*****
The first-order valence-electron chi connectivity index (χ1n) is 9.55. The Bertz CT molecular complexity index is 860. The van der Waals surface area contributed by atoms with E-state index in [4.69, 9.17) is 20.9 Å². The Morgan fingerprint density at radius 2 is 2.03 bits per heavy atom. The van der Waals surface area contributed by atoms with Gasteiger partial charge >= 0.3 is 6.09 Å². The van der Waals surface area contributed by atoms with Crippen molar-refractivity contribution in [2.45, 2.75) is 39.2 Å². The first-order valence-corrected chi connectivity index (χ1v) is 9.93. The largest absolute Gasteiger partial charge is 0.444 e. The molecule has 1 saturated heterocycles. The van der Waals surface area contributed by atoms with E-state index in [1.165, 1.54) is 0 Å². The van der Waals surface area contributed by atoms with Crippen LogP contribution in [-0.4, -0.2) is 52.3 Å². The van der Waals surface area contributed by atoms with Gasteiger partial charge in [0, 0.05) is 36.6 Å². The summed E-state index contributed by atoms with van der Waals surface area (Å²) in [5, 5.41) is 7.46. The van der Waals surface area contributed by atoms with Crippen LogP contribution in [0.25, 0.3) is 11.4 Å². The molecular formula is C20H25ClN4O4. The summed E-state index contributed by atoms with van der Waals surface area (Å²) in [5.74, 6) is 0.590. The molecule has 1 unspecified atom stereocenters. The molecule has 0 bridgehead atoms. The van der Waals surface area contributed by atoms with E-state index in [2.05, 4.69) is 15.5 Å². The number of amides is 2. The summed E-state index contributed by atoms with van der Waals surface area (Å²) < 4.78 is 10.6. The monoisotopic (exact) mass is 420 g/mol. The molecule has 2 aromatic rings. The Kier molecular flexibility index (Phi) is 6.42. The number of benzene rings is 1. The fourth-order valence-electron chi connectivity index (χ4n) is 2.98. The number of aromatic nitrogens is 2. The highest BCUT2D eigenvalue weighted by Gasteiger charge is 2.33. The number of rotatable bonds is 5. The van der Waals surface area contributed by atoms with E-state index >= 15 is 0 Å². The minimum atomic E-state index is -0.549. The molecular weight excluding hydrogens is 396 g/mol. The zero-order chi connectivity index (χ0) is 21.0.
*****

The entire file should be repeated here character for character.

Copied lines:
The first-order valence-electron chi connectivity index (χ1n) is 9.55. The Bertz CT molecular complexity index is 860. The van der Waals surface area contributed by atoms with E-state index in [4.69, 9.17) is 20.9 Å². The Morgan fingerprint density at radius 2 is 2.03 bits per heavy atom. The van der Waals surface area contributed by atoms with Gasteiger partial charge >= 0.3 is 6.09 Å². The van der Waals surface area contributed by atoms with Crippen molar-refractivity contribution in [2.45, 2.75) is 39.2 Å². The first-order valence-corrected chi connectivity index (χ1v) is 9.93. The largest absolute Gasteiger partial charge is 0.444 e. The molecule has 1 saturated heterocycles. The van der Waals surface area contributed by atoms with E-state index in [1.165, 1.54) is 0 Å². The van der Waals surface area contributed by atoms with Crippen LogP contribution in [-0.4, -0.2) is 52.3 Å². The van der Waals surface area contributed by atoms with Gasteiger partial charge in [0, 0.05) is 36.6 Å². The summed E-state index contributed by atoms with van der Waals surface area (Å²) in [5, 5.41) is 7.46. The van der Waals surface area contributed by atoms with Crippen LogP contribution in [0.25, 0.3) is 11.4 Å². The molecular formula is C20H25ClN4O4. The summed E-state index contributed by atoms with van der Waals surface area (Å²) in [5.74, 6) is 0.590. The molecule has 1 unspecified atom stereocenters. The molecule has 0 bridgehead atoms. The van der Waals surface area contributed by atoms with E-state index in [2.05, 4.69) is 15.5 Å². The number of amides is 2. The summed E-state index contributed by atoms with van der Waals surface area (Å²) < 4.78 is 10.6. The monoisotopic (exact) mass is 420 g/mol. The molecule has 2 aromatic rings. The Kier molecular flexibility index (Phi) is 6.42. The number of benzene rings is 1. The fourth-order valence-electron chi connectivity index (χ4n) is 2.98. The number of aromatic nitrogens is 2. The highest BCUT2D eigenvalue weighted by Gasteiger charge is 2.33. The number of rotatable bonds is 5. The van der Waals surface area contributed by atoms with E-state index >= 15 is 0 Å². The minimum atomic E-state index is -0.549. The molecular weight excluding hydrogens is 396 g/mol. The zero-order chi connectivity index (χ0) is 21.0.